Significance of sustainability set to increase
Eight out of ten IR managers in the UK and six out of ten IR managers in Austria rated sustainability as currently being an important or a very important part of their work. Of the four countries, the topic was least important in Germany and Switzerland, where two thirds of IR managers surveyed rated it as being less important or not important in the least. At least one in three IR managers in all four countries believes that sustainability will gain importance in the future. And companies are acting on this - more than half of the companies surveyed in all the countries have defined binding sustainability standards for themselves or will do so within the next twelve months. The UK comfortably leads the way in this respect, where the topic is an integral part of day-to-day business or soon will be in eight out of ten companies.
About the study
The results are taken from the "DIRK Trend Indicator" study, which is published by DIRK twice a year in conjunction with market research company GfK. It is based on a six-monthly survey of 840 investor relations departments in German, Austrian, Swiss and now also UK companies. The survey has a response rate of up to 50 per cent. The DIRK Trend Indicator is the difference between the positive and negative responses to the situation of companies. It has a fluctuation margin of +/-100.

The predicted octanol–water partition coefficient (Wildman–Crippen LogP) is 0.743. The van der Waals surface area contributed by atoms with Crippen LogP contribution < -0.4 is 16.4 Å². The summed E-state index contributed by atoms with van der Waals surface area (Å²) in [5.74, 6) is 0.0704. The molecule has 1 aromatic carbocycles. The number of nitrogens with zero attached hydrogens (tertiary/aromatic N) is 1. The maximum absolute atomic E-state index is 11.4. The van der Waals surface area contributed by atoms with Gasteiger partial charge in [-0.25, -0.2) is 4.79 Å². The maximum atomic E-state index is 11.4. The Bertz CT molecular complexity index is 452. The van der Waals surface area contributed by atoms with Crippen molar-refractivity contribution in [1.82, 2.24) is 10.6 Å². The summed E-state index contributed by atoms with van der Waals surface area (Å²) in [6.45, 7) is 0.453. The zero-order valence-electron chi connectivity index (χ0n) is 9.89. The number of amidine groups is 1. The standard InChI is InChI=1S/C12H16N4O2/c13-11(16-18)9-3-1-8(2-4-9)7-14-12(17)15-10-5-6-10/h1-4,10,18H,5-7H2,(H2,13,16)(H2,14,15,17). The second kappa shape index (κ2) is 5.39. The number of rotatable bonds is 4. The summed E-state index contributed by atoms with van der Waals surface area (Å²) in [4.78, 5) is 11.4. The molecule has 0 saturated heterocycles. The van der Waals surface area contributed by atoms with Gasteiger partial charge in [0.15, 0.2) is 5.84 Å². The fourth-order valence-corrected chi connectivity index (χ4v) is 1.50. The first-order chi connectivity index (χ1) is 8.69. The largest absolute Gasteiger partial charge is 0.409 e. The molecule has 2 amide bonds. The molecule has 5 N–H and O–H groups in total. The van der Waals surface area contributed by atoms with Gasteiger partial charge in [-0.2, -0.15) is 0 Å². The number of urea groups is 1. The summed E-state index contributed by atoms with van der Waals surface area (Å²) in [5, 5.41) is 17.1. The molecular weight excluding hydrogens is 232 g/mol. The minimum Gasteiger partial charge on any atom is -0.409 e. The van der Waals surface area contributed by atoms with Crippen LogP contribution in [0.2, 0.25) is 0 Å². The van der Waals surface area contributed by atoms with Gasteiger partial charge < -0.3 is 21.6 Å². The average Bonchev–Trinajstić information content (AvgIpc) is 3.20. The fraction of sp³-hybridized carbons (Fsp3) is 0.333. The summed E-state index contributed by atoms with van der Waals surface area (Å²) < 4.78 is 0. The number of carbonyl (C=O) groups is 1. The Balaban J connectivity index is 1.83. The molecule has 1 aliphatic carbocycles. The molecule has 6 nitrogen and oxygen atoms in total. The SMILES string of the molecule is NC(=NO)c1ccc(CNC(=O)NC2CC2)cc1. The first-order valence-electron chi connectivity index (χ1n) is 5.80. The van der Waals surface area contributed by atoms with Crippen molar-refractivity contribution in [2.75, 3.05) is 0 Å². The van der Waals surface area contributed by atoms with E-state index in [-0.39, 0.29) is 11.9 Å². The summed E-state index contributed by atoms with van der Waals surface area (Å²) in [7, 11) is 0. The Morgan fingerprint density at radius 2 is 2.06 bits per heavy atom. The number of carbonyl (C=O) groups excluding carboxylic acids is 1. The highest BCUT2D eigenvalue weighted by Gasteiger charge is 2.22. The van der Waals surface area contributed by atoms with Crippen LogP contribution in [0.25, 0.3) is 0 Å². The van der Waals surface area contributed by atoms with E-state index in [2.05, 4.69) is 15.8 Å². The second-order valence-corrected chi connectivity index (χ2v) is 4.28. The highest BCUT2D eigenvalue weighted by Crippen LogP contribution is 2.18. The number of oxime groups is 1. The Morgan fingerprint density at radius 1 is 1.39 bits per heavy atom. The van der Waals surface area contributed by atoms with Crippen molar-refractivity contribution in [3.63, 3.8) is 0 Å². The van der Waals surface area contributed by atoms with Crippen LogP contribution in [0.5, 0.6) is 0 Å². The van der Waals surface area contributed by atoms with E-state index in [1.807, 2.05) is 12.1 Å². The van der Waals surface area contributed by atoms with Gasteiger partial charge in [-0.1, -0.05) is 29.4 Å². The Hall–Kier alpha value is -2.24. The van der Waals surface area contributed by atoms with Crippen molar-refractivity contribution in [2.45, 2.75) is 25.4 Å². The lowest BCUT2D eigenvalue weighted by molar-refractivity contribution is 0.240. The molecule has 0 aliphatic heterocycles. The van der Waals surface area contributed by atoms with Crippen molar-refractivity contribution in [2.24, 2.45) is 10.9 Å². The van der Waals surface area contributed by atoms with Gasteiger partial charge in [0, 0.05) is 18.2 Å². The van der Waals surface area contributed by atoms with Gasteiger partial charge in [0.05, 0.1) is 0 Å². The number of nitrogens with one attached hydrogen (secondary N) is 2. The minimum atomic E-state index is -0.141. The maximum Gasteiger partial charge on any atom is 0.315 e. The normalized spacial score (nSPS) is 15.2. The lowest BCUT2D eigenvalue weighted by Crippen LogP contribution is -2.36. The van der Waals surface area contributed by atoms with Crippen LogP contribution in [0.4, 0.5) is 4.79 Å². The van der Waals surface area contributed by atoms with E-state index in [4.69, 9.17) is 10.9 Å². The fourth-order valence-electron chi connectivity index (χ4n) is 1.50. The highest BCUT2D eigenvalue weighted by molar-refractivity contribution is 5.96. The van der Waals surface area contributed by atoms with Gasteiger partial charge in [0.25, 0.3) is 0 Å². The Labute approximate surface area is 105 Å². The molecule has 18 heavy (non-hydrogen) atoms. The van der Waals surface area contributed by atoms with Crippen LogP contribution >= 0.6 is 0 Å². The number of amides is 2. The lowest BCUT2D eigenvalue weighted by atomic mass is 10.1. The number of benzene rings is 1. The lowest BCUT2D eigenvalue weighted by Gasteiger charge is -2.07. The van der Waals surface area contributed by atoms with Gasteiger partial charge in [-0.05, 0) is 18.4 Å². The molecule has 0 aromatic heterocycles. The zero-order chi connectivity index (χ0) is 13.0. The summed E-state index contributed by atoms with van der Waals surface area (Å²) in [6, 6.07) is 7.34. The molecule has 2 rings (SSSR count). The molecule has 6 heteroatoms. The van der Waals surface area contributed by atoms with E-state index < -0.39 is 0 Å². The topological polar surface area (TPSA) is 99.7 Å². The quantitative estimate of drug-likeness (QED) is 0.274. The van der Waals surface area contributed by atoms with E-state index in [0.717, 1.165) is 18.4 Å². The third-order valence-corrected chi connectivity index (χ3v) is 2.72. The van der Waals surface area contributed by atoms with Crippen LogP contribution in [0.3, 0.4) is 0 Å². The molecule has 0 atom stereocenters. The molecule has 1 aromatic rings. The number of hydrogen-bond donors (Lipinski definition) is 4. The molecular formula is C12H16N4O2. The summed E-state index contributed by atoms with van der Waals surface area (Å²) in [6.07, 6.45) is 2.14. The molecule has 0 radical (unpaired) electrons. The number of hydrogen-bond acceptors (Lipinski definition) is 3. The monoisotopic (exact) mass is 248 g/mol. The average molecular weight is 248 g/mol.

DIRK is the association for Investor Relations (IR) in Germany and representative of capital market oriented companies. As the organ of IR professionals, DIRK represents the concerns of its members in an active dialogue with interest groups and capital market stakeholders, political institutions and the general public. The association offers its members active, specific support and promotes regular exchange among its own ranks and with IR specialists from all over the world. In addition, DIRK sets standards in professional training and further education of IR juniors in Germany. With its more than 350 members, DIRK sets the standards of communication between companies and the capital market. The spectrum of companies organised within DIRK includes all DAX companies and the bulk of companies listed in the MDAX, SDAX and TecDAX as well as small companies and those which have not yet made their IPO or issue debt instruments. Increasingly, capital market oriented individuals are members of DIRK.